Growing your own organic garden can be a great way to get some clean, healthy produce into your house, while also providing yourself with a relaxing, stress-relieving hobby. If this sounds great, but you aren’t sure where to start, don’t worry. Read on to find out how to make your own home garden!
Keep your seeds warm and humid. Most seeds are healthy at a temperature of about seventy degrees. Place your pots next to a heating vent or install an additional heater if needed. You can cover your pots with plastic films so that the seeds can keep their humidity and warmth.
After sprouting occurs, you will not need to keep seeds as warm. Take your plants out of the heat once they start to grow. Also take any plastic films off of your containers, so you can keep the warmth and humidity out. Monitor the seeds carefully so you know the best time to do it.
Install a fan to blow on your seeds. Make sure your fan is turned on a very low setting. This light touch will help your plants grow stronger. You can also stroke your plants very lightly with your hand or a piece of paper for a few hours to get the same effect.
Use mulch to fertilize your beds. You have to make sure you spread mulch evenly, as you need a certain quantity and do not want to waste any of it. Sprinkle mulch as best as you can and use a rack to spread it flatly and evenly. Make sure you cover all the areas that need it.
Calculate how much water your plants truly need. Thinner plants generally need more water; they contain larger surface area with less capacity to store water. Plants with large, thick waxy leaves are often more suited for water-starved environments. Over-watering may also cause problems with the plant due to microbial growth on their roots.
When growing organic plants, you should move your containers to a bright area immediately upon sprouting. This is because the seedlings need a minimum of 12 hours of light per day in order to properly grow. You can use a greenhouse, a sunny area, or a couple of fluorescent lights.
If you are planting seeds in containers, a good rule of thumb is that the seed’s depth should be around three times its overall size. However, you should be aware that certain seeds should not be covered at all because they are required to be in the sunlight. Petunias and ageratum are two examples of seeds that require sunlight. If you are not sure whether your seeds need to be exposed to sunlight, resources are usually provided with the seeds or can be found online.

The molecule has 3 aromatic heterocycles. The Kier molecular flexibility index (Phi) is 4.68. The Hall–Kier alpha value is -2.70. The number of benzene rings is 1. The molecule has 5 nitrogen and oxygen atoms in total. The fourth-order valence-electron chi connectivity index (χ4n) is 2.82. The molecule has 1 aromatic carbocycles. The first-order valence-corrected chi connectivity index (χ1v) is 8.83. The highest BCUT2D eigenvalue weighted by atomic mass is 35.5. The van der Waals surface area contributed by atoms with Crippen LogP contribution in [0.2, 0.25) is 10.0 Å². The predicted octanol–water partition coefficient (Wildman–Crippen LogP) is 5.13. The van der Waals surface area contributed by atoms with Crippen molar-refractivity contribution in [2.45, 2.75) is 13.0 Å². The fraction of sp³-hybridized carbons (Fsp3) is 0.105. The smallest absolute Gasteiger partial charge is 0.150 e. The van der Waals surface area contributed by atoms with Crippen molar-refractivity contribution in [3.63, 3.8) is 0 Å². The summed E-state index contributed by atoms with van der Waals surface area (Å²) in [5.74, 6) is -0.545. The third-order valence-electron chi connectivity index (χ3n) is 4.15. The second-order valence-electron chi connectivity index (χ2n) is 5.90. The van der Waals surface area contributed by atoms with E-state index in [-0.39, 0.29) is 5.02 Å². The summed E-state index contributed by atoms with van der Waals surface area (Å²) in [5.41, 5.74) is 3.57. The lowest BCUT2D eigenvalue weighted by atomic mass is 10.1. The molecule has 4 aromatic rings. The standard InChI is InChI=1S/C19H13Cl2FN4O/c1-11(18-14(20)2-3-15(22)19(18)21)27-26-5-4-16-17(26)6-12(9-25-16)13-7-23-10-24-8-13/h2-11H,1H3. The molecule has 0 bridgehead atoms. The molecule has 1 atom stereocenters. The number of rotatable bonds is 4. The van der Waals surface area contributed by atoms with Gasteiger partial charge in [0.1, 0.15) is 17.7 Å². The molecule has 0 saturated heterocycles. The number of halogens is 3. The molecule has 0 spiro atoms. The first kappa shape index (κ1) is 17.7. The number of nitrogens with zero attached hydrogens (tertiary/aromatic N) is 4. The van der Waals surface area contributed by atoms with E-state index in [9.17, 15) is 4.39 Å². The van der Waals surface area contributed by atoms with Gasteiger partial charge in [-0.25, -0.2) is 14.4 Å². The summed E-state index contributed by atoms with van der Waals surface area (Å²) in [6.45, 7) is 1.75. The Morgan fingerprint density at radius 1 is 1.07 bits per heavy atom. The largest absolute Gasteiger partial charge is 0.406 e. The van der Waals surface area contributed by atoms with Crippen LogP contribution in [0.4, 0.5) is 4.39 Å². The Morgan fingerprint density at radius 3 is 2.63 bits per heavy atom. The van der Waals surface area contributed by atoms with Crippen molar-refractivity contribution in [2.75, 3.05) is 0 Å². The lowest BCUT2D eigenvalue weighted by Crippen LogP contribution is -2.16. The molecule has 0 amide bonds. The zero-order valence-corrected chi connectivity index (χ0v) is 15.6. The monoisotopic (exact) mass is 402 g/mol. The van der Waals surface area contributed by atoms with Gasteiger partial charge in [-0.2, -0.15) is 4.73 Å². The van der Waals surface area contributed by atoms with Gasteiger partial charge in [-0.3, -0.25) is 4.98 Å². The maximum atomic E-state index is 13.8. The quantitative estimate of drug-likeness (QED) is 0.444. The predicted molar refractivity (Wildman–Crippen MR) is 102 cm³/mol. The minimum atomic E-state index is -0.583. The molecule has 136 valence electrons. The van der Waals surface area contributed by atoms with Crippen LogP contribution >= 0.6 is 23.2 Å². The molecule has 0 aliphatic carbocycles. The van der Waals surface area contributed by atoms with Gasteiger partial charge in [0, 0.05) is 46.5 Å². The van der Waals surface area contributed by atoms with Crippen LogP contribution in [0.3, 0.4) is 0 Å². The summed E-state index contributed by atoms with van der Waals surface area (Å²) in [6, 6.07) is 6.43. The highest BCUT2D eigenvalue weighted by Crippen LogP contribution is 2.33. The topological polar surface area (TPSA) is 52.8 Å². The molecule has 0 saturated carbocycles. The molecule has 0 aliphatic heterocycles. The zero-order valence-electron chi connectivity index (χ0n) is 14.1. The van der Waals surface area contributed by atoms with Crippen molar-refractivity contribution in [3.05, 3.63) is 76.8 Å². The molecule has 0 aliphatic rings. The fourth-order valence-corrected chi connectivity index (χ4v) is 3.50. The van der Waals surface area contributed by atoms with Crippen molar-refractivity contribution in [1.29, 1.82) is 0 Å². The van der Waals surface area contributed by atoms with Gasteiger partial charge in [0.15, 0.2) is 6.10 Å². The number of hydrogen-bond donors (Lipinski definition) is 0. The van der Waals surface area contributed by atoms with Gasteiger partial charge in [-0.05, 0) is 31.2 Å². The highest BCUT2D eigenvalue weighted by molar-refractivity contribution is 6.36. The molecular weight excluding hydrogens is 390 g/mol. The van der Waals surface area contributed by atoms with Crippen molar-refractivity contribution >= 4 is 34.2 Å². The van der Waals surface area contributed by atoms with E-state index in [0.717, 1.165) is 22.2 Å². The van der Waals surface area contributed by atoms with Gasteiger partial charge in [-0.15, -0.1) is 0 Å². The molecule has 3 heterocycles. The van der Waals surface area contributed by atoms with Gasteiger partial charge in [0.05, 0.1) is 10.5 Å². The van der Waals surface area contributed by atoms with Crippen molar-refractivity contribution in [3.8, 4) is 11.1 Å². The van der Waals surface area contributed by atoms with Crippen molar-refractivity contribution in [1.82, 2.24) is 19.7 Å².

Care for your compost. Cover your compost pile with a lid, tarp or black plastic. Sunlight will kill the bacteria that do the composting, so the outer layers of a compost pile that is exposed to the sun will not break down. Water the compost pile regularly, keeping it evenly moist. Do not over-water, as a soggy compost pile will rot. Turn the pile every two to five days to aerate and provide oxygen to the bacteria. If necessary, add a composting activator to speed up the process.
Often times, in order to get rid of certain caterpillars or worms, you have to use a special netting that will hide them from your leafy green plants such as broccoli. This net will keep the pests out and away from damaging your crops, while maintaining the organic essence of your garden.
When you start your organic garden, start a garden journal at the same time. Make note of when you planted seeds, how successful they were, any pests that you noticed, and what tricks proved to be effective. This information will be very helpful when you plant your garden in the following years.
Keep plastic grocery bags convenient to the nearest door to your garden. Working in your organic garden can be greatly enjoyable, but also messy. You can re-use plastic bags as impromptu shoe-covers so that you can enter your house without tracking in garden mud. This will allow you to deal with any indoor necessities quickly and get back to your gardening faster.
Sometimes it’s helpful to spread grass clippings or other kinds of decomposing plant matter around your plants. The plants will decompose and allow their nutrients to go back into the soil. This same theory works for many kinds of decomposing matter such as rotten apples, eggs, and pretty much everything else that can be considered organic matter.
Start your home organic garden today, and soon you’ll have plenty of delicious fresh produce, and the satisfaction of knowing that it came from plants you grew with your own hands. Don’t hesitate, use the information you’ve learned now to start building your own organic garden in your home!